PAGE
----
Nanyang Technological University, Singapore

Title: Consistency of 3D printing spodumene articles

Time : 16:10-16:40

Speaker
Biography:

GAN Ming Xuan is a graduate student in the School of Mechanical and Aerospace Engineering of Nanyang Technological University. He received his Bachelor degree in Mechanical Engineering from Nanyang Technological University, Singapore. His research interests include optimisation of support structures and additive manufacturing of ceramics/glass-ceramics using the selective laser melting process.

Abstract:

Statement of the Problem: Two of the many issues in selective laser melting is the repeatability and consistency of the printed parts. In particular, the properties of the printed parts may vary with respect to the printing locations on the substrate plate. Moreover, part property variation can also occur between separate print jobs. Therefore, this study aims to study the part properties at different locations of the substrate plate.

Methodology & Theoretical Orientation: We used selective laser melting to additive manufacture of 10 mm ×10 mm×10 mm cubic spodumene glass-ceramic articles. The relative density of these parts is then measured using the Archimedes method and tabulated. On a separate print job, cylinders of Ø12 mm × 12 mm were printed. As a rule of thumb, the relative density of these samples should be independent of geometry in order to prove the consistency of printing this material.

Findings: On average, the relative density of all the cubic samples was measured to be 59.231% with a standard deviation of 0.98%. Based on this average, the difference in relative densities at different locations was found to be less than 1%. The largest difference in relative density was calculated to be 3.98% at two different locations. Nevertheless, this shows that the relative densities of these parts printed at different locations were relatively consistent. Cylindrical samples printed were also measured to have very similar relative densities with the cubes.

Conclusion & Significance: In conclusion, with the correct set-up and processing conditions, glass-ceramic parts can be printed with considerable consistency in terms of relative density. This study also shows the consistency for two different geometries as both produced comparatively similar relative densities.

Figure.1: Comparison of relative density between cubic and cylindrical samples.

Speaker
Biography:

De Aza P N received her Doctoral degree in Chemistry-Ceramin in 1995. She did a Post-doctoral degree at the IRC in Biomaterials at the Queen Mary College, University of London (UK) working on in vitro and in vivo behavior of bioceramics. At this moment, she is the Chair of the Materials Science, Optic and Electronic Technology department, Professor of Materials Science and Metallurgical Engineering and Researcher at the Bioengineering Institute at the Miguel Hernandez de Elche University.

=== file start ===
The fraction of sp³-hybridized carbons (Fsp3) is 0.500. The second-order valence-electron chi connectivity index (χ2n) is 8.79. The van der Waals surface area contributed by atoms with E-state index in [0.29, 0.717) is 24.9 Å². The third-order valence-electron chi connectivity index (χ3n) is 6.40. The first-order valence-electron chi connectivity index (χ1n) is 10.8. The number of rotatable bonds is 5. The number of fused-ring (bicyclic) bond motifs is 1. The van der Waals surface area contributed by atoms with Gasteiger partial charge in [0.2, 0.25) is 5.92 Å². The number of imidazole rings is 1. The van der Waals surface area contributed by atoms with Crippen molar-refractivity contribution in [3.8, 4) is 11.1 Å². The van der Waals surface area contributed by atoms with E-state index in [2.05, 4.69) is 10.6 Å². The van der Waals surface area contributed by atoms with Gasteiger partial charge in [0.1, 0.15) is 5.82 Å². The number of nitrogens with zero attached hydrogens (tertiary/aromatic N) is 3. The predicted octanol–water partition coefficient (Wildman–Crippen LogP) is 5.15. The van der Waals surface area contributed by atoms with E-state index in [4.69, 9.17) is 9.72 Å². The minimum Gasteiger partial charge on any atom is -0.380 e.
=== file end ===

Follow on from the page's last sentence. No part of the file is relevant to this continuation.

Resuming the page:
Abstract:

The present study refers to the preparation and biocompatibility characterization of a biphasic Si-Ca-P scaffolds to be used as matrices for bone regeneration or as-specific release vehicles. Ceramics are widely used for bone tissue engineering purposes and in this study, a Si-Ca-P biphasic porous scaffold, with nominal composition 28.39 wt% 7CaOP2O52SiO2-71.61wt% 5CaOP2O5SiO2 was produced using the polymer replication method of homogeneous mixtures of fine synthetic 7CaOP2O52SiO and 5CaOP2O5SiO2 powders. Polyurethane sponges were used as templates and impregnated with ceramic slurry at different ratios, and sintered at 1450ºC during 2 hours with 5ºC/min as heating and cooling rates. The characteristics of the Si-Ca-P porous scaffolds and respective powder used as starting material were investigated by using SEM, particle size distribution, XRD and Hg porosimetry techniques. It was possible to produce highly porous biphasic Si-Ca-P scaffolds presenting micro and macropores and pore interconnectivity. In addition, bioactivity was evaluated by examining in vitro apatite formation in simulated body fluid (SBF) for several periods of time. The experimental results demonstrated that, during soaking in SBF the porous surface of the ceramic became coated by HA-like layer after 6 hours. Also, in vivo biocompatibility was tested by implantation in NZ rabbits´ tibia. All animals survived the 6 months study period without evidence of inflammation or infection at the implantation site and strong adhesion between bone and the scaffolds was observed. The first results of in vivo tests on NZ rabbits showed good biocompatibility and osteointegration of the porous scaffolds implants, with higher osteoconductive properties and earlier bioresorption.

Figure 1: (A) SEM view of the biphasic Si-Ca-P scaffolds (B) scaffold after 5 days SBF soaking and (C) antero-posterior X-ray of the bone section contained the implant after 3 month implantation.